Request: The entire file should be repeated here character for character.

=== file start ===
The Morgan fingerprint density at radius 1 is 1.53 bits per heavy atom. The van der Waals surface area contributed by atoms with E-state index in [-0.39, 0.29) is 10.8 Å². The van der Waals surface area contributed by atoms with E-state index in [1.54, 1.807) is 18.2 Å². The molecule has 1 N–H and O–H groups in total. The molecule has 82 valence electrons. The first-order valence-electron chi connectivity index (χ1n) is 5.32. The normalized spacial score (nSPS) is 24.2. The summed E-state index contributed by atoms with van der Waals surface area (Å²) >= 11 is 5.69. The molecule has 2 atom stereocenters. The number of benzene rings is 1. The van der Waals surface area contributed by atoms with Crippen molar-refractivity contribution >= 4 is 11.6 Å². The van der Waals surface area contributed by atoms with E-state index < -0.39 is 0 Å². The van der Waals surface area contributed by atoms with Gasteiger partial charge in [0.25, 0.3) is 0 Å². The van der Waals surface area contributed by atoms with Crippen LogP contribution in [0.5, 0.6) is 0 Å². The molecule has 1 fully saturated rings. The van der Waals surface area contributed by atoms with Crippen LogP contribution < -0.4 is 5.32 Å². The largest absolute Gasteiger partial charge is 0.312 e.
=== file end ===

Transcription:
The Morgan fingerprint density at radius 1 is 1.53 bits per heavy atom. The van der Waals surface area contributed by atoms with E-state index in [-0.39, 0.29) is 10.8 Å². The van der Waals surface area contributed by atoms with E-state index in [1.54, 1.807) is 18.2 Å². The molecule has 1 N–H and O–H groups in total. The molecule has 82 valence electrons. The first-order valence-electron chi connectivity index (χ1n) is 5.32. The normalized spacial score (nSPS) is 24.2. The summed E-state index contributed by atoms with van der Waals surface area (Å²) >= 11 is 5.69. The molecule has 2 atom stereocenters. The number of benzene rings is 1. The van der Waals surface area contributed by atoms with Crippen molar-refractivity contribution >= 4 is 11.6 Å². The van der Waals surface area contributed by atoms with E-state index < -0.39 is 0 Å². The van der Waals surface area contributed by atoms with Gasteiger partial charge in [0.25, 0.3) is 0 Å². The van der Waals surface area contributed by atoms with Crippen LogP contribution in [0.5, 0.6) is 0 Å². The molecule has 1 fully saturated rings. The van der Waals surface area contributed by atoms with Crippen LogP contribution < -0.4 is 5.32 Å². The largest absolute Gasteiger partial charge is 0.312 e.